Dietrich von Hildebrand (1889–1977) was a German philosopher known for his works in ethics, aesthetics, social philosophy, and the philosophy of religion. He was one of Europe’s most outspoken voices against Nazism and Communism. A convert to Catholicism, he had a profound impact on the thought and life of the church in the twentieth century.
Professor Dietrich von Hildebrand
New Rochelle, New York
Dear Gogo—for that is what your family and friends always called you, the nickname you received in Florence, the land of your birth and youth.
You have been in my life since my earliest boyhood. You brought my parents together, my Austrian mother, who loved you so, and my American father, your devoted and faithful student. I myself “discovered” you when I was a young teenage violinist, devoted to an ancient art in a world often uncomprehending of beauty’s pull. Reading your luminous essay on Mozart introduced me to a high vision of the arts, not just as a mode of human expression but as a kind of “natural revelation” of God. But this was also the time I discovered that you had been one of the great opponents of Nazism. I had found not just a brilliant mind, but a man of great loves and tremendous courage whom I could follow.
You were, indeed, an original thinker, so much so that I have not hesitated to devote the past sixteen years to promoting your immense body of writing—which I firmly believe is destined to become a part of the perennial Christian tradition. But you were more than a searching mind; you were also, and perhaps above all, a witness—that is, a person so suffused in love of truth, goodness, and beauty, and indeed, someone who so wished to be “transformed in Christ,” that you spoke not just to the intellect but also the heart: to the student of books and the student of life, to the person just setting out on the journey and to the person already well along the way.
I think of your conversion to Christianity when you discovered the beauty of the saints and the radiance of the God-man. We Christians today can be so timorous in making our faith known beyond the walls of our churches. But you, with contagious joy and an irrepressible desire to share the wellspring of your hope, inspired innumerable conversions to Christ. To think you had more than one hundred godchildren! And yet the faith you lived was anything but watered-down clichés. To follow Christ brings fullness of joy but requires the “readiness to change,” as you would put it, enduring all things “in His name.”
I think of the “evenings” you hosted in Munich and later in New York City, open to all, regardless of social station. Wherever you went, you were always drawing people into community! Your “liturgical evenings,” in which you spoke on the day’s Scriptures, attracted people who wished to live the gospel fully. Your “cultural evenings” were devoted to music and poetry. What I would give to have been present just once!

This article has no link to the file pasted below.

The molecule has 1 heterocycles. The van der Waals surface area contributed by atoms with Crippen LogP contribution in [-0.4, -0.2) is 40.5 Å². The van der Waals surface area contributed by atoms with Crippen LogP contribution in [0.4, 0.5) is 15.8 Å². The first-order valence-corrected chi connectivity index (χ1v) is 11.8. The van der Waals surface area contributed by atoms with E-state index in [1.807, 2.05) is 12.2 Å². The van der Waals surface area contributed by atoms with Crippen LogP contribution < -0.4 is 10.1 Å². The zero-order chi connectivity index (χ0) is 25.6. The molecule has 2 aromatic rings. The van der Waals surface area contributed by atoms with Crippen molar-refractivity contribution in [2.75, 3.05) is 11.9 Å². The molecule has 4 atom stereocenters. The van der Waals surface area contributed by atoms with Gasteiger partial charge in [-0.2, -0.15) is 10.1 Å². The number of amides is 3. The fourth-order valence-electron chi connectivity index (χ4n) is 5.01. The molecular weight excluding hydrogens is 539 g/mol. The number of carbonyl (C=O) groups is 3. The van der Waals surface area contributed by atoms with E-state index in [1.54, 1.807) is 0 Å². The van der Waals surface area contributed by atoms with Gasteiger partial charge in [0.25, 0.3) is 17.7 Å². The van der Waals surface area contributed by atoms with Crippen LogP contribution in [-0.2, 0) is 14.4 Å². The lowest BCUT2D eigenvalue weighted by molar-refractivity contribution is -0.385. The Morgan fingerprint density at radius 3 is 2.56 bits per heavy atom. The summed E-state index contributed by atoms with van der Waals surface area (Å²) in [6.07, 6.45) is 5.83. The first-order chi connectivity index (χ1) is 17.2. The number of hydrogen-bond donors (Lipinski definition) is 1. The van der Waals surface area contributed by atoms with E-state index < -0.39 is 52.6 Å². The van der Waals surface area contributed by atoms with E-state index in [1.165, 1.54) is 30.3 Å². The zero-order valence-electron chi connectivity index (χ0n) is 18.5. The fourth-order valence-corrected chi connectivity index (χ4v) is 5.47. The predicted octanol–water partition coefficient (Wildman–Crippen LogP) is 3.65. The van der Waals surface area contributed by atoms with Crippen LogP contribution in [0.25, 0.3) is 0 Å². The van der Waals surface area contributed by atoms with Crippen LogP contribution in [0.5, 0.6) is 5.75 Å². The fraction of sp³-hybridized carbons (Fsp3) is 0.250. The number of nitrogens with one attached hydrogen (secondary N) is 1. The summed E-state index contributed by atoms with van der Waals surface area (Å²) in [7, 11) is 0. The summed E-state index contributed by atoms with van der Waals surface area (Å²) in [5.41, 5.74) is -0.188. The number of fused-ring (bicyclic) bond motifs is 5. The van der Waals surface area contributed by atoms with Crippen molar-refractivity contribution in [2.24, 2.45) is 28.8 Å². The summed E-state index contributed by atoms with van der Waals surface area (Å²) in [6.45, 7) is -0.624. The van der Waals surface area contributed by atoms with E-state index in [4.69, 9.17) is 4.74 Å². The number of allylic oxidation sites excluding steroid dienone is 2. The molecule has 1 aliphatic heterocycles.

I think of your fierce battle against Nazism. When Hitler came to power in 1933, you did not flee Germany in fear but chose to leave your homeland for a completely uncertain future; to serve, as you proposed to the Austrian chancellor, as an “intellectual officer” in the battle against Nazism. The journal you founded in Vienna in 1933, perhaps the leading forum for the intellectual resistance, was so outspoken that Hitler demanded its closure. Your public resistance also fortified many ordinary Germans and Austrians who were uncertain how to navigate the turbulent times. You had a rare gift for the discernment of spirits. When fear of the Red Threat led many to see in Nazism a counter to Communism, you saw in them evil twins, regimes united in their totalitarianism, racism, and atheism. And all of this you bore with moving serenity, trusting in God’s providence, even as you lived in constant danger of assassination.
I think of the enduring wisdom your writings offer us today. To a world desperate for love but convulsed by fear of rejection and suffering, you remind us that love is always a heroic gesture. To a world searching for meaning, yet often trapped in the most mundane of escapes, you help us see a world full of signs of transcendence, especially in beauty. To those who long for true worship, you remind us that religious sentiment alone does not suffice but that we must nurture reverence and adoration.
I think of the nobility with which you bore the illness of your last days. And I fervently hope that when my own time comes, I will be able to pray, as you did on your deathbed, with that inextinguishable fire of faith: Et jube me venire at te!—“And bid me Lord come unto Thee!”
John Henry Crosby